The legal framework of data breach notification in the European Union is included in a text (Directive 2009/136/EC of 25 November 2009 , which amends the e-Privacy Directive (2002/58/EC) voted during the adoption of the “Telecom Package”, which requires telecommunications companies and Internet service providers to notify personal data breaches to the competent data protection authority, and in certain cases to the data subject. The text has to be implemented by May 25, 2011 in all EU Member States.

The paragraphs concerning data breach notification requirements are listed here as follows:

Paragraph 3


“In the case of a personal data breach, the provider of publicly available electronic communications services shall, without undue delay, notify the personal data breach to the competent national authority.


When the personal data breach is likely to adversely affect the personal data or privacy of a subscriber or individual, the provider shall also notify the subscriber or individual of the breach without undue delay.


Notification of a personal data breach to a subscriber or individual concerned shall not be required if the provider has demonstrated to the satisfaction of the competent authority that it has implemented appropriate technological protection measures, and that those measures were applied to the data concerned by the security breach. Such technological protection measures shall render the data unintelligible to any person who is not authorized to access it.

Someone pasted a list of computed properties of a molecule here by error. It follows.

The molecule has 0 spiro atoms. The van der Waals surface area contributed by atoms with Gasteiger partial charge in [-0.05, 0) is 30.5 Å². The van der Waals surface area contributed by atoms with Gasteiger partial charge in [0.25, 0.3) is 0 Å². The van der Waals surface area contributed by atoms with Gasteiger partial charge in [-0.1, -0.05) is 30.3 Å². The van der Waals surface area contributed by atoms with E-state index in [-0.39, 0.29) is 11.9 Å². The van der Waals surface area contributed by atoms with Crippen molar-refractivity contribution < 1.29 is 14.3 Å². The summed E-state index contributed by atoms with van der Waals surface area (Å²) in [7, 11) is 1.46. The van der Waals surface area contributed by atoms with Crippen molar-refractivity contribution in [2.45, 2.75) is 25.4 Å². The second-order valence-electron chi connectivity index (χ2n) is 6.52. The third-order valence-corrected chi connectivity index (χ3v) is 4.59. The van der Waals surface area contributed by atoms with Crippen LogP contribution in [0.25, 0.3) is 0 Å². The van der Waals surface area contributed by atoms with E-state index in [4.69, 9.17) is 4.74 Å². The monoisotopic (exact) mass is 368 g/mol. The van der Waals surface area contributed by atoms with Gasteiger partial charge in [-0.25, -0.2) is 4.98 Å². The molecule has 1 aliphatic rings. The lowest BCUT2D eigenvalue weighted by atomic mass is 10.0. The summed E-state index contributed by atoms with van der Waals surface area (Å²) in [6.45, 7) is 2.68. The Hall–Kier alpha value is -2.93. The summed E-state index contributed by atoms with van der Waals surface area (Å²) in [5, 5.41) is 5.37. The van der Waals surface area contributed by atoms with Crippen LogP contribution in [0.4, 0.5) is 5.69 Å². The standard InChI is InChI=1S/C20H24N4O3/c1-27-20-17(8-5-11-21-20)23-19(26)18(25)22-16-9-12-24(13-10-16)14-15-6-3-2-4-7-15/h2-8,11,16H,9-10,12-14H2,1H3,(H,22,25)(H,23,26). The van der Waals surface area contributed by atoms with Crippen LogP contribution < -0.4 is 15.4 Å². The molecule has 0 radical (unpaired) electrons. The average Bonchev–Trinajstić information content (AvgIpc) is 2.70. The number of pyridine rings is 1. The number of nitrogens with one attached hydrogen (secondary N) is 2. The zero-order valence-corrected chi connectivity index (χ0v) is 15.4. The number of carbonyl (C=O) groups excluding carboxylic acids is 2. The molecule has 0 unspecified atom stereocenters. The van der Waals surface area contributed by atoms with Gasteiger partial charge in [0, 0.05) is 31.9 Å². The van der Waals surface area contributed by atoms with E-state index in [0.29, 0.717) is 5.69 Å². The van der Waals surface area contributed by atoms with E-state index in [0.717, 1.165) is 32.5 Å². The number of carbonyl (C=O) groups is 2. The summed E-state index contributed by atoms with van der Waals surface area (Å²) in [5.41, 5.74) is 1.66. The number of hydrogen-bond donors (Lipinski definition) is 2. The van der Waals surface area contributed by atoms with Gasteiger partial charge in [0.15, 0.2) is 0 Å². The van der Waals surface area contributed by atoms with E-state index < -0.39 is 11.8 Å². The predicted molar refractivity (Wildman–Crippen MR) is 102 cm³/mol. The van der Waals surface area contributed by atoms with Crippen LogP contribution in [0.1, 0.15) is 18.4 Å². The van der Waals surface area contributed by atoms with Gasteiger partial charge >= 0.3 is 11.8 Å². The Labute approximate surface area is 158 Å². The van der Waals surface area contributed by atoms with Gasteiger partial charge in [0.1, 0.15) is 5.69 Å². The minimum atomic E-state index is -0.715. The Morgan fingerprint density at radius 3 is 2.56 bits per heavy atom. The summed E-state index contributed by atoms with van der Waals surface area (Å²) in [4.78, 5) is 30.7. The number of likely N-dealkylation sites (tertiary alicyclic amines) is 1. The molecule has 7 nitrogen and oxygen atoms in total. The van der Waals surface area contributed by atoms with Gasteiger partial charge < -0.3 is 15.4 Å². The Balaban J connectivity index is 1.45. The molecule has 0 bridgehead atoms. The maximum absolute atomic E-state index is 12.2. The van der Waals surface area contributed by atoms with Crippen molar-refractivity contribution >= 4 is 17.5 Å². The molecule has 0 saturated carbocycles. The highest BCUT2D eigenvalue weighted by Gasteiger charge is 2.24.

Without prejudice to the provider’s obligation to notify subscribers and individuals concerned, if the provider has not already notified the subscriber or individual of the personal data breach, the competent national authority, having considered the likely adverse effects of the breach, may require it to do so.


The notification to the subscriber or individual shall at least describe the nature of the personal data breach and the contact points where more information can be obtained, and shall recommend measures to mitigate the possible adverse effects of the personal data breach. The notification to the competent national authority shall, in addition, describe the consequences of, and the measures proposed or taken by the provider to address, the personal data breach.”

Paragraph 4:

“Subject to any technical implementation measures adopted under paragraph 5, the competent national authorities may adopt guidelines and, where necessary, issue instructions concerning the circumstances in which providers are required to notify personal data breaches, the format of such notification and the manner in which the notification is to be made. They shall also be able to audit whether providers have complied with their notification obligations under this paragraph, and shall impose appropriate sanctions in the event of a failure to do so.


Providers shall maintain an inventory of personal data breaches comprising the facts surrounding the breach, its effects and the remedial action taken, which shall be sufficient to enable the competent national authorities to verify compliance with the provisions of paragraph 3. The inventory shall only include the information necessary for this purpose”.


Paragraph 5: